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How To: Change your oil on CBR 600F3

  #1  
Old 10-04-2009, 08:45 AM
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Default How To: Change your oil on CBR 600F3

So, you want to change your own oil instead of paying a shop to do it. That's a great decision. Changing your own oil is an easy task that anyone can do, you only need a few simple tools, and it give you the opportunity to get to know your bike a little better. I'm going to include as many pictures as I can since they tell a better story. If you haven't read this article on Motorcycles, filters and Oil, I highly recommend it.
http://www.calsci.com/motorcycleinfo/Consumables.html
Well, to start with get together the things your're going to need.

•Drain pan
•Oil Filter (I use the Puralator PureONE PL14612)
•Oil (I use the Shell Rotella T Full Synthetic 5w40)
•Allen wrench 5mm
•Filter Tool
•Socket wrench
•Torque wrench
•Misc. rags, gloves, screw container

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Having a nice clean area is always nice to work in. Clear the area you're going to work in so you can be comfortable. If you have paddoc stands, they're nice but not necessary. My wifes F3 has the optional center stand so I use that. Neither of these are needed, but make it nice when checking the oil level after since the bike needs to be level, not leaning on it's side stand.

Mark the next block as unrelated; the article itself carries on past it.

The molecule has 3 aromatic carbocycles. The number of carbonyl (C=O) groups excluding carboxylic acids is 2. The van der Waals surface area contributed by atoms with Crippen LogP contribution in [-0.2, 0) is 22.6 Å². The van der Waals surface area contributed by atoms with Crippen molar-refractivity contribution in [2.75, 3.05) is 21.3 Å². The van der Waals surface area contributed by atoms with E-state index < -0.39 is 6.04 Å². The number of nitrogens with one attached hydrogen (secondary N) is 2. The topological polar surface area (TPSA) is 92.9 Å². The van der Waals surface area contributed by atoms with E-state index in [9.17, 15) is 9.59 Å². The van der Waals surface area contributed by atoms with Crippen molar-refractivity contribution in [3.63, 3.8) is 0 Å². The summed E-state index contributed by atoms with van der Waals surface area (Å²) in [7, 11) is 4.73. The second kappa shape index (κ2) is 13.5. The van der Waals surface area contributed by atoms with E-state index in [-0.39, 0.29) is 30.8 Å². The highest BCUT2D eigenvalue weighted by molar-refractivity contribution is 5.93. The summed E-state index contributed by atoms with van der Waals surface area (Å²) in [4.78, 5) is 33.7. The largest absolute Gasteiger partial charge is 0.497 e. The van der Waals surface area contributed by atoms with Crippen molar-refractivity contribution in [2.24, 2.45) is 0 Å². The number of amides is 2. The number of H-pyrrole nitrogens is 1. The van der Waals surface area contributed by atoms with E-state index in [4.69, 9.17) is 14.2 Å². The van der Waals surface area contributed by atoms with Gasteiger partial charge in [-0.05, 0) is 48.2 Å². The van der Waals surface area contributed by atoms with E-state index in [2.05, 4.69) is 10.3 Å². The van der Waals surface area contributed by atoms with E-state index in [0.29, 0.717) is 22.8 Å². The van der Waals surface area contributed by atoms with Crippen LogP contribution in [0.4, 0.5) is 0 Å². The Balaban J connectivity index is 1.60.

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To start with, you need to remove the lower fairings on the right side. Remove the right side cover (below the seat) first to gain access to 2 of the screws holding the lower fairings on.
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You also need to remove the lower front fairing thats located in front of the headers.
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There are 7 allen head screws, and 1 plastic snap pin (located on the inside lower cowl behind the turn signal) and you end up looking like this.
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The first thing would be to drain the old oil. Place the drain pan under the bike, remove the drain bolt, located in the rear left corner of the oil pan and drain the old oil from the bike.
Here's the drain bolt, it's fairly large and easy to recognize.
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Remove the bolt.
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Drain the oil.
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After it stops coming out (drips slowly) put the plug back in and tighten it to the proper torque specs (check your shop manual for your specific year). Then it's on the replacing the oil filter.
I always put a black line on the filter and engine so I can tell if the filter is coming loose with just a glance. If you look closely you can see it on the filter in the photo up above.
I use a 8" section of 2" angle aluminum as a drain trough to catch the oil that comes out from the filter when I remove it. I got it at Home Depot one time when working on another project. A small piece of cardboard box would do as well, cut and folded in a similar shape.
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It fits very nicely in under the filter and above the headers. I place the oil drain pan under the end of the trough to catch the oil as it comes out. Use the filter wrench to loosen the filter. Many times I can just use my hand to grab a hold of the filter and break it loose without the wrench.